The International Convention on the Rights of The Child is the treaty which was signed by the largest number of countries, therefore it should be perfectly understood by all children and respected by all adults.
The Right to a Nationality (2-37)
Articles 7 and 8 on the Convention on the Rights of the Child take up the question of identity. Several aspects are concerned, such as the birth of a child, his name, his family, his language, ethnic affiliation, etc. In fact, each of these characteristics merit reflection, and as such, a specific report.
What does the Convention on the Rights of the Child have to say?
Article 7: Name and Nationality
The right to a name from birth and the right to a nationality.
Article 8: Protection of identity
The obligation of the State to protect, and in the absence thereof, to reestablish the fundamental aspects of the identity of a child (name, nationality, family relations)
Nationality is as such an integral part of the identity of each human being that we must certainly ask why millions of people are deprived of a nationality. What are the causes ? What are the consequences ? In order to provide a concrete answer, let's try to understand the situation of someone without a nationality. First of all, what are they called ?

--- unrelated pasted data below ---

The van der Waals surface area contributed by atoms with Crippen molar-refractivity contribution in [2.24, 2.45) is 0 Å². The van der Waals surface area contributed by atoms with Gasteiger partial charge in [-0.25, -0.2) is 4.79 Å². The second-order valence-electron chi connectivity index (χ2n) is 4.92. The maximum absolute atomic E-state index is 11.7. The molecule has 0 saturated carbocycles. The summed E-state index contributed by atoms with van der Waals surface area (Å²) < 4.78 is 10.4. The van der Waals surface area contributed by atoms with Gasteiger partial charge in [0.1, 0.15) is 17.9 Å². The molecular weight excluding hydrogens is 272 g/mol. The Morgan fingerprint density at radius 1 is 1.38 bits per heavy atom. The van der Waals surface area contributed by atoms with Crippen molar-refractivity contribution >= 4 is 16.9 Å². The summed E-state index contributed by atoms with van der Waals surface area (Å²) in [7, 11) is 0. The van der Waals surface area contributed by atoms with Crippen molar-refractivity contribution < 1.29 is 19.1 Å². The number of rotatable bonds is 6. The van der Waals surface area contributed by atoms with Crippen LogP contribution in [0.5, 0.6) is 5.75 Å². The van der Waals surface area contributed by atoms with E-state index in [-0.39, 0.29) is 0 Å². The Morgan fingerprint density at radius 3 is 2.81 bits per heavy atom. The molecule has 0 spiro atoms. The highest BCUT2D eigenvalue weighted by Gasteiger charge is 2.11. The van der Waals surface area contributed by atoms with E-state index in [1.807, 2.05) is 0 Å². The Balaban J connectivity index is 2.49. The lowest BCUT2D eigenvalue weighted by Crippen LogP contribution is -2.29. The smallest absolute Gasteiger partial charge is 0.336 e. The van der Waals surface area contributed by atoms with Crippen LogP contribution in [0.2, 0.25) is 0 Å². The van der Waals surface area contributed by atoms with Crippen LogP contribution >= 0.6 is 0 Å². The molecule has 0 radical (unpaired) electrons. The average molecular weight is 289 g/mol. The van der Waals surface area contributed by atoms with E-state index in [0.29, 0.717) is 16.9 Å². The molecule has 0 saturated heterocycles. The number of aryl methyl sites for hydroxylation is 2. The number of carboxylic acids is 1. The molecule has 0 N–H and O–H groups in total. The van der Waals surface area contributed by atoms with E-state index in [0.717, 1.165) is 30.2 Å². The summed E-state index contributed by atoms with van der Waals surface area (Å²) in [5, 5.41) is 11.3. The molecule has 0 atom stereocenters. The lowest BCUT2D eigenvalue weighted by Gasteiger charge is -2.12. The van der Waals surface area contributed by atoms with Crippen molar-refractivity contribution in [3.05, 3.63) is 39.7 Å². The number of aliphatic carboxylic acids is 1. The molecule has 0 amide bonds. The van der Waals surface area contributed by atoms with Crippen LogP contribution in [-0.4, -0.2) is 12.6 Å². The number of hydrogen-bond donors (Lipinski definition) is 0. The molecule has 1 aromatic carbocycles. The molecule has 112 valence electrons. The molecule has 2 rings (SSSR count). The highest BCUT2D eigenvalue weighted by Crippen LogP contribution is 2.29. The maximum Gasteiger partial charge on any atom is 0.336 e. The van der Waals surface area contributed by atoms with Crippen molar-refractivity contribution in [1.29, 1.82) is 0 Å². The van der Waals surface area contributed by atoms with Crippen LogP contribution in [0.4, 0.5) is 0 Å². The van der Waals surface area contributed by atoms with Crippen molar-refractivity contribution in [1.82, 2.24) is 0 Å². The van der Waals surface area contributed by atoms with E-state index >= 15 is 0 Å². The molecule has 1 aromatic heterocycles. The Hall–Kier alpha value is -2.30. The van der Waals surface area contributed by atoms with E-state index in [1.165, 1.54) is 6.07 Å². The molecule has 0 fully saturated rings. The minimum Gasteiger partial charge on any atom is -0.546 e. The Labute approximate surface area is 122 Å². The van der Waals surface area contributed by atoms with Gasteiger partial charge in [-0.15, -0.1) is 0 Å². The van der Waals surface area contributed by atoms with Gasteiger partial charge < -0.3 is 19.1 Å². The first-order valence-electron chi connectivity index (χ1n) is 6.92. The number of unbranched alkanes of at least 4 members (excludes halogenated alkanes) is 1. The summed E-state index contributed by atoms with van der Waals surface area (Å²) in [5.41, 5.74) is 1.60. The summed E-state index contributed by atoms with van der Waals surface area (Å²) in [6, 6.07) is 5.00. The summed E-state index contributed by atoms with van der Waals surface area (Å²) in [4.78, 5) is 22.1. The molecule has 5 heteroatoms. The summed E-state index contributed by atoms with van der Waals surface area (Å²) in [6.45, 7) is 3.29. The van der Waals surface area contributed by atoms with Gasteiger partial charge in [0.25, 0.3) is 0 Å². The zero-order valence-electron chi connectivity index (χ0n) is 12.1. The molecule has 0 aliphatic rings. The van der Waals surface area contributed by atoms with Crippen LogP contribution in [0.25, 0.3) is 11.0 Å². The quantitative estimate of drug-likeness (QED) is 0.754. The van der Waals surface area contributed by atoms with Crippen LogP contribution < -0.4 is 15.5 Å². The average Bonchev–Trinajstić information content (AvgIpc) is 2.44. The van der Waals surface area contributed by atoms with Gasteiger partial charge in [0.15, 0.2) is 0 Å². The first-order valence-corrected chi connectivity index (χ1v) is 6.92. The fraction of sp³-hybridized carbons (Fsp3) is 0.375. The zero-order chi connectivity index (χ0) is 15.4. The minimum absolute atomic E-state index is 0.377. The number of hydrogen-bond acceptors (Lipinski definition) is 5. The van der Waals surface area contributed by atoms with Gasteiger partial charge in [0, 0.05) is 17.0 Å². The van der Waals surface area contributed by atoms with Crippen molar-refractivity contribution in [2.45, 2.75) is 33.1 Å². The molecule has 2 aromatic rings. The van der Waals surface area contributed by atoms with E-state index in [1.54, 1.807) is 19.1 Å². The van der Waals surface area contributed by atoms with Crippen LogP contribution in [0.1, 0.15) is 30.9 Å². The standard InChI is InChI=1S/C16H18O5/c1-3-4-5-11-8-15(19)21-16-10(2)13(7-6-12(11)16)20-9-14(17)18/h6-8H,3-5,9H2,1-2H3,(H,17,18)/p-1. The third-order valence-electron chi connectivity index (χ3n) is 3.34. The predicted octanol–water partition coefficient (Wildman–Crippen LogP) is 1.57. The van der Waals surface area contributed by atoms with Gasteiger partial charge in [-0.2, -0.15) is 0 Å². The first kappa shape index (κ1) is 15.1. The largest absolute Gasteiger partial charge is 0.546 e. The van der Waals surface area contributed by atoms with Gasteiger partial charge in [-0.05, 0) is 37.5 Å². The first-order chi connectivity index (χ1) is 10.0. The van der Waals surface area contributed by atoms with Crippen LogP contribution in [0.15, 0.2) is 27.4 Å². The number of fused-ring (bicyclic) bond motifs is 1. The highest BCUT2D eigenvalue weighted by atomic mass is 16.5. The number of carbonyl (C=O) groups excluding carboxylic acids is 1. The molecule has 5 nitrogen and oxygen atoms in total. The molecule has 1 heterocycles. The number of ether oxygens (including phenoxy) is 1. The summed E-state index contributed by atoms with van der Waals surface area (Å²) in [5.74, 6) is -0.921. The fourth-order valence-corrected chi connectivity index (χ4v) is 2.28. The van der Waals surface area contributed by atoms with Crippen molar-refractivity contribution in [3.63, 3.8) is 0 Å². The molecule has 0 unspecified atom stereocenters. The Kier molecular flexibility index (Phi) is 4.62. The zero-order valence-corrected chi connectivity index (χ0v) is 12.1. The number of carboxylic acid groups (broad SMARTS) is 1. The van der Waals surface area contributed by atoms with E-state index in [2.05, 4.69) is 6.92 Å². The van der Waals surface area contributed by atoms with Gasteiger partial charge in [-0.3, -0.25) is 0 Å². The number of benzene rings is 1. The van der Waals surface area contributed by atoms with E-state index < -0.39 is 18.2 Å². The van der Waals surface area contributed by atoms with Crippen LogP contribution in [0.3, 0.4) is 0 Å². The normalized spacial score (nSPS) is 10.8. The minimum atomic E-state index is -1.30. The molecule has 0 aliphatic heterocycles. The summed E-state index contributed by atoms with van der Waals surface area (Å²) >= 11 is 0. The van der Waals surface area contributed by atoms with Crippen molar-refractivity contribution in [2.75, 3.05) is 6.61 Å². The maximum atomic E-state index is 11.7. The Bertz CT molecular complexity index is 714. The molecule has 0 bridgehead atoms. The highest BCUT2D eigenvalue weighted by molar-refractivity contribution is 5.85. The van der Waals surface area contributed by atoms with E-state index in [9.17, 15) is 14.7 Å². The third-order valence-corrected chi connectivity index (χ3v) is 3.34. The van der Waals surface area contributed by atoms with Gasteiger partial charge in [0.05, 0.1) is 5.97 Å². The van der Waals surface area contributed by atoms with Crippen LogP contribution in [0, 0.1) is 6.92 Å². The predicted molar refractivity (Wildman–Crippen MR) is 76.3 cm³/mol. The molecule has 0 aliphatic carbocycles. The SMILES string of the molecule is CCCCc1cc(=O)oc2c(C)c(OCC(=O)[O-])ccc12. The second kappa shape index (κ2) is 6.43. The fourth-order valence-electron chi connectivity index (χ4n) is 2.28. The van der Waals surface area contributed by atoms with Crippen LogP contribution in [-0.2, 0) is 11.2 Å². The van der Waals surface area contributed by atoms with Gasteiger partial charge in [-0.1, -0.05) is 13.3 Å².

It is a stateless person, in other words, a person not recognized by any country as one of its citizens.
There are numerous reasons that explain why one may not be in possession of a nationality or have lost a nationality, among them are war, including the notable and tragic example of the conflicts on African soil which continue to displace millions, thereby preventing the registry of birth, marriages and deaths and as such, the procurement of a nationality for many.
Geopolitical upheavals such as the dissolution of the former USSR are other real causes. By splintering into several countries, this former empire created numerous stateless persons given that they were no longer Soviets this country no longer existed and the new states did not recognize them as citizens. This phenomenon was reproduced almost identically in the wake of the dissolution of Yugoslavia.
Other situations, apparently less dramatic in nature, can produce the same effects for their victims, such as nomadism. Traditionally, peoples spent their lives moving around on immense territories covering different states, without possessing the nationality of any of them. For centuries, this situation caused them no problem but in our modern world, with its requirements concerning security and control, and in a world in which this way of life has become much more difficult, these persons find themselves de facto excluded/marginalized as they are unable to traverse national boundaries without formal identification.
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